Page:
President Jacob Zuma addressed the main Youth Day event in Newcastle, KwaZulu-Natal.
Newcastle, KwaZulu-Natal - Former president Nelson Mandela&39;s health has shown sustained improvement, President Jacob Zuma said on Sunday.
While still in a serious condition he had shown improvement over the last two days, Zuma said at a Youth Day celebration in Newcastle, KwaZulu-Natal.
"We are grateful that he continues to get better. Over the last two days, although [his condition] remains serious, his doctors have stated that his improvement has been sustained. He continues to engage with family."
Zuma invited all those present in Newcastle to keep Madiba in their thoughts and prayers. He wished Mandela a happy Father&39;s Day.
"We love him and know that he loves us too."
South Africa has changed for the better since 1976, Zuma said.
"We have come a long way since 1976. South Africa has changed considerably, for the better. We thank the youth for their sterling contribution to both freedom and the reconstruction of their country," he said at a Youth Day celebration in Newcastle, KwaZulu-Natal, according to a copy of his speech.
Zuma said the government had prioritised youth development because the 2011 Census indicated South Africa was a youthful country.
"[The census] told us that for the next 20 years, South Africa will have over 14 million young people between the ages of 15 and 29. The number will peak in 2021, reaching 15.1 million."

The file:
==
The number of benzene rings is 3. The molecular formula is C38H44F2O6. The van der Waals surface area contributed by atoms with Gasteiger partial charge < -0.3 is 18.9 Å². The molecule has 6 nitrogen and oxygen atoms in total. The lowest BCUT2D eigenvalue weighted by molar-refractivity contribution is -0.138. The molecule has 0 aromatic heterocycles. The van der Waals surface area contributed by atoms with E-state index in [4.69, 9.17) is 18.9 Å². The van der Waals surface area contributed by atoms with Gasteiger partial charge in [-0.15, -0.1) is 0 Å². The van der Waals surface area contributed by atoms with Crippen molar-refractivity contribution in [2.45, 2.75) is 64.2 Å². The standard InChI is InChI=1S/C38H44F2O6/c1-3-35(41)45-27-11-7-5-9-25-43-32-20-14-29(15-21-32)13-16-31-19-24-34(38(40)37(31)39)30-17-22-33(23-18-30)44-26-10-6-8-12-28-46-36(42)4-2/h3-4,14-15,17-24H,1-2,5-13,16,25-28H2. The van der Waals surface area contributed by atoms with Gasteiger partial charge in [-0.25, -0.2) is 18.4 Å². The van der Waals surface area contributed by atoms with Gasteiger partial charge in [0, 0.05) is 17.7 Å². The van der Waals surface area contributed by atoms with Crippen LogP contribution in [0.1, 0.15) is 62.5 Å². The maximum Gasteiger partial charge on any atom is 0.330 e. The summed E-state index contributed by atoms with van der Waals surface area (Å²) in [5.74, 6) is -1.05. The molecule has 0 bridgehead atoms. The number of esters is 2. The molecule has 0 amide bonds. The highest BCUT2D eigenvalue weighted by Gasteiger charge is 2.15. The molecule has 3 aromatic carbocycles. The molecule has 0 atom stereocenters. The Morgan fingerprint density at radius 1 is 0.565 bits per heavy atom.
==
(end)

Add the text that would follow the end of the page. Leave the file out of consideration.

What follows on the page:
Quality education was needed. The percentage of completed higher qualifications like certificates, diplomas, degrees and post-graduate qualifications increased from 7.1 percent in 1996 to 12.1 percent in 2011.
The percentage of those who had completed secondary or higher education increased from 23.4 percent in 1996 to 40.5 percent in 2011.
"This figure shows improvement, but it is still far from what we want for our country," the president said.
Sixty-five percent of the black youth was unemployed.
"Our education and development programmes are designed to correct these challenges."
Zuma urged young people to help in the fight against crime, drug abuse, xenophobia and other social ills.
"Thus our special message to the youth of the republic today, is that you must become an integral part of the struggle against all these cancers that are painfully eating our society," he said.
"We must fight the scourge with the same vigour that we fought apartheid, and the zest that is displayed in our successful fight against HIV and Aids today," Zuma said, adding that the current generation of youth face a different struggle compared to that of 1976.
"The youth is now empowered by the Constitution and the laws of the land to participate fully in building a better life," he said.
"The youth of 1976 were made not to be full citizens of this country. They were made to be pariahs in their motherland and could not influence or participate in decision-making in their own country."
What was common between the two generations was that both were building a better life for all. Now the fight was against drugs, substance abuse, crime, gangsterism, child and women abuse, teenage pregnancy, truancy, mob justice and xenophobia, Zuma said.